SILENT Project

With the ever-developing new technologies and high-precision scientific instruments, the performance requirements of vibration isolation are more and more stringent. Gravitational- Wave Detectors (GWDs) are probably some of the most advanced of those high-precision scientific instruments. GWDs are basically kilometer-scale interferometers: devices capable of measuring the relative motion between two mirrors with high accuracy. The best state-of-the-art technologies, from many different domains of engineering, are used to isolate these mirrors from any external disturbances. The only remaining external factor that could cause a relative motion of the test mass is a distortion of space itself.

These ’’ripples’’ in the fabric of space-time, known as Gravitational-Waves (GWs), results from the theory of general relativity proposed by Albert Einstein in 1915. During decades, many instruments have been set up and built in order to detect those GWs. But they have remained undetected because of their extremely low strain level on Earth, estimated to be around 10-21 [1]. To emphasize, this strain would cause two masses placed 1 km apart to show a relative displacement less than the size of a proton [1]. This is only about one hundred years later, in September 2015, that for the very first time in history GWs have been detected by the American 2nd-generation GWD, named advanced LIGO [2].

In addition to LIGO [3] in the US, many other instruments, namely Virgo [4] and GEO600 [5] in EU, have been built all around the world, allowing to detect and study those GWs generated by strong astrophysical events, such as black-hole merging or supernovae. These new waves offer a completely fresh and new view of the universe, providing information that complements those obtained from ‘’traditional’’ telescopes, sensitive to electromagnetic waves. However, their sensitivity is limited to a certain frequency band and amplitude, meaning that many sources of GWs are still being undetected. This is why a 3rd-generation GWD, the Einstein Telescope, is being developed. By extending the detection bandwidth from a few 10’s of Hz, for the current detectors, down to 3 Hz and improving the sensitivity by a factor of 10, the ET telescope is expected to have a detection rate by a factor of 1000 larger than the initial design. In addition, it would allow to detect, and therefore study, GWs coming from different, and still unknown, astronomical events [7].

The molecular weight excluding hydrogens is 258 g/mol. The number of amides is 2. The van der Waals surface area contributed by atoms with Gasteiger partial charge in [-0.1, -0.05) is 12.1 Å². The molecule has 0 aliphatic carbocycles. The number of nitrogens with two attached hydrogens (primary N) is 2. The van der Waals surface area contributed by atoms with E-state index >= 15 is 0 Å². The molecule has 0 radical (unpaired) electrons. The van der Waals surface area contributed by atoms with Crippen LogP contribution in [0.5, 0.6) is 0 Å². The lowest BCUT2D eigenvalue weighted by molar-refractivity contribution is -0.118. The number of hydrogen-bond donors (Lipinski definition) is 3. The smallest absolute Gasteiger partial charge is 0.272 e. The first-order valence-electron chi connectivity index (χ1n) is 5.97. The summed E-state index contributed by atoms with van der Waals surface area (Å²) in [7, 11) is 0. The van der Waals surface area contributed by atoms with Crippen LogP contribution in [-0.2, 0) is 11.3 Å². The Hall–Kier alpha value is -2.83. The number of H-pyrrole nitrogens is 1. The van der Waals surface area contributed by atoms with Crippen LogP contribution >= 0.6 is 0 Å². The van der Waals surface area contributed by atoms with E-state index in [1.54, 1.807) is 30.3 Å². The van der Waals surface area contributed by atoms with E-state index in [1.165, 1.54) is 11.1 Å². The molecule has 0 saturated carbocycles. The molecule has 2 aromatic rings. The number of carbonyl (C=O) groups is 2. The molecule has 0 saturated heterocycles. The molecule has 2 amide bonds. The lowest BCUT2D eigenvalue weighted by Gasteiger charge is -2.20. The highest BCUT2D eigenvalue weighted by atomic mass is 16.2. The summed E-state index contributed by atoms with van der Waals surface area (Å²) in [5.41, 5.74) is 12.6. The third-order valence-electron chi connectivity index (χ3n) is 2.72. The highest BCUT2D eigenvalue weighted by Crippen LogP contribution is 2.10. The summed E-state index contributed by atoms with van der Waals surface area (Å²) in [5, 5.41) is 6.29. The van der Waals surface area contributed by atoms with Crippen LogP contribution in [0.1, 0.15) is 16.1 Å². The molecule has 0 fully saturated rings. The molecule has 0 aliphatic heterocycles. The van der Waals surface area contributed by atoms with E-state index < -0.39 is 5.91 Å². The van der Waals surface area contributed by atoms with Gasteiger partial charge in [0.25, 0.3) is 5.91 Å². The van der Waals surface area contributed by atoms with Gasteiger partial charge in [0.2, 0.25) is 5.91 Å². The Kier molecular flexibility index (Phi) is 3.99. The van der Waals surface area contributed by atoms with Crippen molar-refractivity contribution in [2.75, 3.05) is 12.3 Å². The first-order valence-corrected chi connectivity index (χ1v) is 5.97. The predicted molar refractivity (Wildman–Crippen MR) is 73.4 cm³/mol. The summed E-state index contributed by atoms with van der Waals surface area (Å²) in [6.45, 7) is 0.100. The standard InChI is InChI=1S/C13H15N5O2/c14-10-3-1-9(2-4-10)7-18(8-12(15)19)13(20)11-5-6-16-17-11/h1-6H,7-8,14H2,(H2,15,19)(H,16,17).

Figure 1: Aesthetic view of the ET observatory [7].

Reaching the desired sensitivity for the ET is a huge challenge. Among the limitations, seismic vibrations and Newtonian noise are the biggest threats to the sensitivity at low frequencies (1 – 10 Hz) [6]. This is why the SILENT (Seismic IsoLation of EinsteiN Telescope) have been launched. This project aims to develop a platform to isolate GWDs from ground motion [8]. Equipped with inertial sensors, liquid inclinometers and a gravimeter, the table will allow to decouple whatever is put onto it from the Earth, making it virtually float in inertial space [8]. Although this project is closely related to the ET telescope, it is also very applicable to many other fields of engineering.

Figure 2: Prototype of the SILENT platform.


[1] ACCADIA T., et al. The seismic superattenuatores of the VIRGO gravitational waves interferometer. Journal of Low Frequency Noise, Vibration and Active Control, 30(1):63-79, 2011.

[2] ABBOTT B. P., et al. Observation of Gravitational Waves from a Binary Black Hole Merger. Physical review letters vol.116, 061102, 2016.

[3] ABBOT B.P. BP et al. LIGO: the laser interferometer gravitational-wave observatory. Prog.Phys. 72 076901, 2009.

[4] ACCADIA T., SWINKELS B. L. and the VIRGO Collaboration. Commissioning status of the Virgo interferometer. Quantum Grav. 27 084002, 2010.

[5] GROTE , and the LIGO Scientific Collaboration. The GEO 600 status Class. Quantum Grav. 27 084003, 2010.

[6] PUNTURO M., et al. The Einstein Telescope: a thrid-generation gravitational wave observatory. Class Qunatum Grav. 27 194002, 2010.

[7] CERN. CERN’s new einstein observatory to explore black holes, big

[8] Bang. May. 2011. Online, accessed: January 25, 2021.

[9] ULiège. Christophe Collette obtains an ERC Consolidator Grant for his project SILENT. March 2020. Online, accessed: January 25, 2021.